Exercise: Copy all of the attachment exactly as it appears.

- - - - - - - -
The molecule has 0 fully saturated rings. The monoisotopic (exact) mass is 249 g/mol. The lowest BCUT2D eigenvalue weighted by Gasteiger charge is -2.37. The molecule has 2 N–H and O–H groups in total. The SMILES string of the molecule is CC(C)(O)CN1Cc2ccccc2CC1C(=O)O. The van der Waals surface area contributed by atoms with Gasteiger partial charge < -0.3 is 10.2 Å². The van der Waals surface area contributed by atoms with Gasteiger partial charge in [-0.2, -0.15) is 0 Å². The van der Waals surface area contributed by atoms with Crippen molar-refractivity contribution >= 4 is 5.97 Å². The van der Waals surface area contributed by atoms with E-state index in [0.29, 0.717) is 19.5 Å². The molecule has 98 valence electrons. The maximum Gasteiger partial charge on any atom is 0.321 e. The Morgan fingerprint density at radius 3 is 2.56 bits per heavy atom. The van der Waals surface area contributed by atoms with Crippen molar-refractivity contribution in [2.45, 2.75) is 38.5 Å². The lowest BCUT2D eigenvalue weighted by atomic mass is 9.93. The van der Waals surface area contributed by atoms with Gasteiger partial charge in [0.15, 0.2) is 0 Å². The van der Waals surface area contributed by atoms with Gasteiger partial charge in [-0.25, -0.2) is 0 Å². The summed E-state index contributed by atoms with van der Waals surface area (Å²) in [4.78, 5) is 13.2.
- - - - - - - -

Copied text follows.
The molecule has 0 fully saturated rings. The monoisotopic (exact) mass is 249 g/mol. The lowest BCUT2D eigenvalue weighted by Gasteiger charge is -2.37. The molecule has 2 N–H and O–H groups in total. The SMILES string of the molecule is CC(C)(O)CN1Cc2ccccc2CC1C(=O)O. The van der Waals surface area contributed by atoms with Gasteiger partial charge < -0.3 is 10.2 Å². The van der Waals surface area contributed by atoms with Gasteiger partial charge in [-0.2, -0.15) is 0 Å². The van der Waals surface area contributed by atoms with Crippen molar-refractivity contribution >= 4 is 5.97 Å². The van der Waals surface area contributed by atoms with E-state index in [0.29, 0.717) is 19.5 Å². The molecule has 98 valence electrons. The maximum Gasteiger partial charge on any atom is 0.321 e. The Morgan fingerprint density at radius 3 is 2.56 bits per heavy atom. The van der Waals surface area contributed by atoms with Crippen molar-refractivity contribution in [2.45, 2.75) is 38.5 Å². The lowest BCUT2D eigenvalue weighted by atomic mass is 9.93. The van der Waals surface area contributed by atoms with Gasteiger partial charge in [0.15, 0.2) is 0 Å². The van der Waals surface area contributed by atoms with Gasteiger partial charge in [-0.25, -0.2) is 0 Å². The summed E-state index contributed by atoms with van der Waals surface area (Å²) in [4.78, 5) is 13.2.